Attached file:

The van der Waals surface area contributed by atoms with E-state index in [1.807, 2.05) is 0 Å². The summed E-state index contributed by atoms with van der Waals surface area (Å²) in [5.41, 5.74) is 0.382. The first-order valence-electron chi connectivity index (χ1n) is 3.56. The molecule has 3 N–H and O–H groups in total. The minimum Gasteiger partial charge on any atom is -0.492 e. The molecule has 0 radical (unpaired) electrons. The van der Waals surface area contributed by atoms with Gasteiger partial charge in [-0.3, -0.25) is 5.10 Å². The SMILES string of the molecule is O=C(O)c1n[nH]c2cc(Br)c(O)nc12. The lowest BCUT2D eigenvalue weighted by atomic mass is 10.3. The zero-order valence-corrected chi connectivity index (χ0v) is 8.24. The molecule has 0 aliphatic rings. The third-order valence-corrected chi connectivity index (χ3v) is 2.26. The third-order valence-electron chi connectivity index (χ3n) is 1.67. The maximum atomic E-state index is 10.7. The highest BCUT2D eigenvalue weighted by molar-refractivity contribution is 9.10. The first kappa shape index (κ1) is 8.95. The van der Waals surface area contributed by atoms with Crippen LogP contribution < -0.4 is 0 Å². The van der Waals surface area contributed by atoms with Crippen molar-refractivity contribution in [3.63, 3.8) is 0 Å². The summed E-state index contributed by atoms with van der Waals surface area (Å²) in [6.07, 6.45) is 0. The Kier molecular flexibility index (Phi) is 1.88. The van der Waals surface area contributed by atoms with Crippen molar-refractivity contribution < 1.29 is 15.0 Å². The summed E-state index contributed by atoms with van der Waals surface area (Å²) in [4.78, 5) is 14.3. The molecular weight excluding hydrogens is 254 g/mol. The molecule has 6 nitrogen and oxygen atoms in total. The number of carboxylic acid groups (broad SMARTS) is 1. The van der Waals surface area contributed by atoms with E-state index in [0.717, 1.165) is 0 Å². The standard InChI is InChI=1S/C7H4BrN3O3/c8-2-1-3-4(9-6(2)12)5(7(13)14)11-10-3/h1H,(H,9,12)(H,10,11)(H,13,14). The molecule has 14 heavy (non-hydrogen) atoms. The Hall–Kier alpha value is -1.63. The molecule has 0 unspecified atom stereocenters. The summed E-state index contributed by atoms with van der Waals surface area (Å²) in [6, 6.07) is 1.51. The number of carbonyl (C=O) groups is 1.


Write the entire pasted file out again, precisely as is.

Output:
The van der Waals surface area contributed by atoms with E-state index in [1.807, 2.05) is 0 Å². The summed E-state index contributed by atoms with van der Waals surface area (Å²) in [5.41, 5.74) is 0.382. The first-order valence-electron chi connectivity index (χ1n) is 3.56. The molecule has 3 N–H and O–H groups in total. The minimum Gasteiger partial charge on any atom is -0.492 e. The molecule has 0 radical (unpaired) electrons. The van der Waals surface area contributed by atoms with Gasteiger partial charge in [-0.3, -0.25) is 5.10 Å². The SMILES string of the molecule is O=C(O)c1n[nH]c2cc(Br)c(O)nc12. The lowest BCUT2D eigenvalue weighted by atomic mass is 10.3. The zero-order valence-corrected chi connectivity index (χ0v) is 8.24. The molecule has 0 aliphatic rings. The third-order valence-corrected chi connectivity index (χ3v) is 2.26. The third-order valence-electron chi connectivity index (χ3n) is 1.67. The maximum atomic E-state index is 10.7. The highest BCUT2D eigenvalue weighted by molar-refractivity contribution is 9.10. The first kappa shape index (κ1) is 8.95. The van der Waals surface area contributed by atoms with Crippen LogP contribution < -0.4 is 0 Å². The van der Waals surface area contributed by atoms with Crippen molar-refractivity contribution in [3.63, 3.8) is 0 Å². The summed E-state index contributed by atoms with van der Waals surface area (Å²) in [6.07, 6.45) is 0. The Kier molecular flexibility index (Phi) is 1.88. The van der Waals surface area contributed by atoms with Crippen molar-refractivity contribution < 1.29 is 15.0 Å². The summed E-state index contributed by atoms with van der Waals surface area (Å²) in [4.78, 5) is 14.3. The molecular weight excluding hydrogens is 254 g/mol. The molecule has 6 nitrogen and oxygen atoms in total. The number of carboxylic acid groups (broad SMARTS) is 1. The van der Waals surface area contributed by atoms with E-state index in [0.717, 1.165) is 0 Å². The standard InChI is InChI=1S/C7H4BrN3O3/c8-2-1-3-4(9-6(2)12)5(7(13)14)11-10-3/h1H,(H,9,12)(H,10,11)(H,13,14). The molecule has 14 heavy (non-hydrogen) atoms. The Hall–Kier alpha value is -1.63. The molecule has 0 unspecified atom stereocenters. The summed E-state index contributed by atoms with van der Waals surface area (Å²) in [6, 6.07) is 1.51. The number of carbonyl (C=O) groups is 1.